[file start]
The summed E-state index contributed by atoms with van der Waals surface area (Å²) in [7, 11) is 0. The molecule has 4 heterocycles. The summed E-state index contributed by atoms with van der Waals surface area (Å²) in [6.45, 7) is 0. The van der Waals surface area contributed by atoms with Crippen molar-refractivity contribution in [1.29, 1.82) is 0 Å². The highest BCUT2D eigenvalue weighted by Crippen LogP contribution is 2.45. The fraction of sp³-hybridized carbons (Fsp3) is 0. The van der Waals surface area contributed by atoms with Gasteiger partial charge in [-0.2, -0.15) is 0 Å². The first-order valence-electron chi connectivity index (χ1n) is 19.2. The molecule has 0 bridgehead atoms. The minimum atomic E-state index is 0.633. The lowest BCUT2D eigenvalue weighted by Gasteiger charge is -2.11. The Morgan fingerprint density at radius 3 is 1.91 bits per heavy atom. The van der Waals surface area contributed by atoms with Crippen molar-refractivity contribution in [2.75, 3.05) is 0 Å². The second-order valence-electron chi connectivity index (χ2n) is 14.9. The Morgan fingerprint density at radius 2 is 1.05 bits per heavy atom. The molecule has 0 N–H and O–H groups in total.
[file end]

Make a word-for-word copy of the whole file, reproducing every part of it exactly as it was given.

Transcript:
The summed E-state index contributed by atoms with van der Waals surface area (Å²) in [7, 11) is 0. The molecule has 4 heterocycles. The summed E-state index contributed by atoms with van der Waals surface area (Å²) in [6.45, 7) is 0. The van der Waals surface area contributed by atoms with Crippen molar-refractivity contribution in [1.29, 1.82) is 0 Å². The highest BCUT2D eigenvalue weighted by Crippen LogP contribution is 2.45. The fraction of sp³-hybridized carbons (Fsp3) is 0. The van der Waals surface area contributed by atoms with Gasteiger partial charge in [-0.2, -0.15) is 0 Å². The first-order valence-electron chi connectivity index (χ1n) is 19.2. The molecule has 0 bridgehead atoms. The minimum atomic E-state index is 0.633. The lowest BCUT2D eigenvalue weighted by Gasteiger charge is -2.11. The Morgan fingerprint density at radius 3 is 1.91 bits per heavy atom. The van der Waals surface area contributed by atoms with Crippen molar-refractivity contribution in [2.75, 3.05) is 0 Å². The second-order valence-electron chi connectivity index (χ2n) is 14.9. The Morgan fingerprint density at radius 2 is 1.05 bits per heavy atom. The molecule has 0 N–H and O–H groups in total.